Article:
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Pension age rise for women sparks inequality fears

Amid recent battles for equal pay by BBC women and ahead of next month’s centenary celebrations of women being given the vote in the UK, it might be a surprise to learn that equality is not always welcome between the sexes.

The law has changed to create equality of state pension age for men and women, but the impact on some women – those born in the early 1950s and, despite changing times, still more likely than men to be in low-paid or unpaid work because of caring roles in the family – has sent alarm bells ringing and protests.

Jonquil Lowe, Senior Lecturer of Economics and Personal Finance at the OU, explores and explains the issues, which give rise to argument about fairness and generalities.

Jonquil was part of a debate on the topic on BBC Three Counties Radio recently too. She says:

“The decision to raise women’s state pension age (from 60) to equalise it with that of men (to 65) was announced in 1993, originally to be phased in between 2010 and 2020. Subsequently (announced in 2010), the increase was accelerated, affecting women born between April and December 1953, in order to bring forward a rise in state pension age for both men and women to 66 starting in December 2018.

WASPI (Women Against State Pension Inequality) was formed, by women born in the 1950s, in 2015 when many first became aware that rather than starting their state pension at age 60 they would have to wait longer, some until age 66.

“The reasons for raising state pension age are threefold. Firstly, people are living longer. A woman aged 60 in 1980 would on average live to age 82, spending roughly a third of her life with a pension. By 2017, the average 60-year old woman would survive to age 89, representing 40% of her adult life. Equalising the state pension age at 65 would restore this proportion to roughly one-third.

“Secondly, the Baby Boom generation (born between the mid-1940s and mid-1960s) are reaching retirement, swelling the number of pensioners. Both these factors push up the amount the government spends on state pensions – now accounting for around £1 for every £8 of public spending. This makes cutting back pensions an obvious target for governments still seeking austerity cuts in the aftermath of the 2008 Global Financial Crisis.”

Tricky concept of fairness

“With so much notice of the increases to state pension age, why are the WASPI women so surprised and angry? Although the government published leaflets and displayed posters in benefit offices from 1995 onwards, it started to send out letters to the women affected only in 2009, one year before the changes began. Many of the five million affected women say they never received these letters. With the acceleration of the increase, a programme of sending individual letters was completed in 2013, giving some women only five years’ notice of the change.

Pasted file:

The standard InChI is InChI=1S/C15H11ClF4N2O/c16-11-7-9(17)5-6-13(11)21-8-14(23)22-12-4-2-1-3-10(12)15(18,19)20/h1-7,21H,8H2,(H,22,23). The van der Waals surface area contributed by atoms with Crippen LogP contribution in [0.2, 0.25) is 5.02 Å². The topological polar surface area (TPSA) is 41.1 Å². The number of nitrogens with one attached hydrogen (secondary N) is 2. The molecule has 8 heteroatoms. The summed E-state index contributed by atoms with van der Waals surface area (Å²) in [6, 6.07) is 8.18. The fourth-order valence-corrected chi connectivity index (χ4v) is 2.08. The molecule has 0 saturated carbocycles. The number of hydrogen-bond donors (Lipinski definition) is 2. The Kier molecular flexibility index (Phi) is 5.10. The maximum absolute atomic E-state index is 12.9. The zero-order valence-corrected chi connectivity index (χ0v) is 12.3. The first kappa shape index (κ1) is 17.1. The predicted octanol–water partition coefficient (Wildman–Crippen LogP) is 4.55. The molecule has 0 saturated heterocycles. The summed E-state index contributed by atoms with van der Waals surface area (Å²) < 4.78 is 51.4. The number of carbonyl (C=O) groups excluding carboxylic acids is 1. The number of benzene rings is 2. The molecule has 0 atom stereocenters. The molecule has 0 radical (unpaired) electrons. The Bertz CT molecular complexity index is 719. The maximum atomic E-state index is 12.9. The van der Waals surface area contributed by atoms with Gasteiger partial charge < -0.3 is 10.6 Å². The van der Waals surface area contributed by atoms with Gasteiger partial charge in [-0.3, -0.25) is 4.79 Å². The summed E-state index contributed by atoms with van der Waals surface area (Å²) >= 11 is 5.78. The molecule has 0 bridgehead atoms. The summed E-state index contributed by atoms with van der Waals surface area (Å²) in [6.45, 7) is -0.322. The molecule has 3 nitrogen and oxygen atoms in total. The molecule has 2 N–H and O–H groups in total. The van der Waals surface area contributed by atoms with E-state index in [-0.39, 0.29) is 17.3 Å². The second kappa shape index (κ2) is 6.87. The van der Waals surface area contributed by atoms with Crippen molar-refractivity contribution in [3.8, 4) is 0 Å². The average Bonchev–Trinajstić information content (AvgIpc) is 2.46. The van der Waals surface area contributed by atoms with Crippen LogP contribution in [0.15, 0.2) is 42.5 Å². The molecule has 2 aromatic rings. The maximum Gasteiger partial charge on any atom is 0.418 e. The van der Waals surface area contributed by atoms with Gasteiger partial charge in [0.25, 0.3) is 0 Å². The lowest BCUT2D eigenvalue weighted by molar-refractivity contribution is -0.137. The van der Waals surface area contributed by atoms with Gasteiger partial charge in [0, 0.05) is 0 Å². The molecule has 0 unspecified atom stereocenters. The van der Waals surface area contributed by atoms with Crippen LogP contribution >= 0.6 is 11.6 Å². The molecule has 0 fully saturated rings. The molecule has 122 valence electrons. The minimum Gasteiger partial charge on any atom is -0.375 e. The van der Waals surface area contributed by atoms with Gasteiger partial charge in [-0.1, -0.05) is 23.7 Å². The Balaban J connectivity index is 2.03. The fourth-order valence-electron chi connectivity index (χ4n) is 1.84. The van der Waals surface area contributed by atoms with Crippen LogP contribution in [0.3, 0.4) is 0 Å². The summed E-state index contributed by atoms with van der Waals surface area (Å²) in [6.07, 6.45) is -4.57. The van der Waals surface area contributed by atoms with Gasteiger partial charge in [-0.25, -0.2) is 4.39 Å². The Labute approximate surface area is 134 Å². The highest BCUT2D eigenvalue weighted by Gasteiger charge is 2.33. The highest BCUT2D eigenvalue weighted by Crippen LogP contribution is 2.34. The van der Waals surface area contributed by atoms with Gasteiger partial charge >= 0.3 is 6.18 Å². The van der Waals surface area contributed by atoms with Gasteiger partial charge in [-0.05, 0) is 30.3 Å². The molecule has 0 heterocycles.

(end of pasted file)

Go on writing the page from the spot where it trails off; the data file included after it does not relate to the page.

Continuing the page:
“The WASPI women’s plight highlights how tricky the concept of “fairness” is. As people live longer, it surely seems fair between the generations that pension age rises to maintain a roughly constant proportion of adult life spent in retirement.”

No-one is average

“The gendered state pension ages were part of the original state system started in 1948, reflecting the fact that most women then stopped work on marriage and became financially dependent on their husbands. As times have changed and, since women on average live longer than men, it could be argued that maintaining the difference in pension ages for so long has been unfair to men.

“However, despite the phasing in periods, the brunt of the changes is inevitably borne by some groups and not others. And, however equitable the changes seem when looking at averages, in reality no-one is average.

“For women in enjoyable, well-paid jobs, waiting longer for their state pension means they also have longer to accumulate private pensions, helping them build up a comfortable retirement income despite living longer. But many women are unpaid or on low incomes because they are caring for frail adults, in low-paid, dull or demanding jobs now because of caring for children in the past, ill or unemployed. For them, waiting longer for their state pension and the chance to retire seems anything but fair.”

About Author

Christine works in the Media Relations team within the Communications Unit at The Open University. She is an experienced BBC journalist, sub-editor and news editor and has a background in regional newspapers. After moving to PR she worked as a press officer for the Zoological Society of London. She has a BSc in Social Sciences with Politics from The Open University and focuses on stories from the Faculty of Social Science and widening access in HE. Chris swims regularly and has a pet Tortoise called Lightning.

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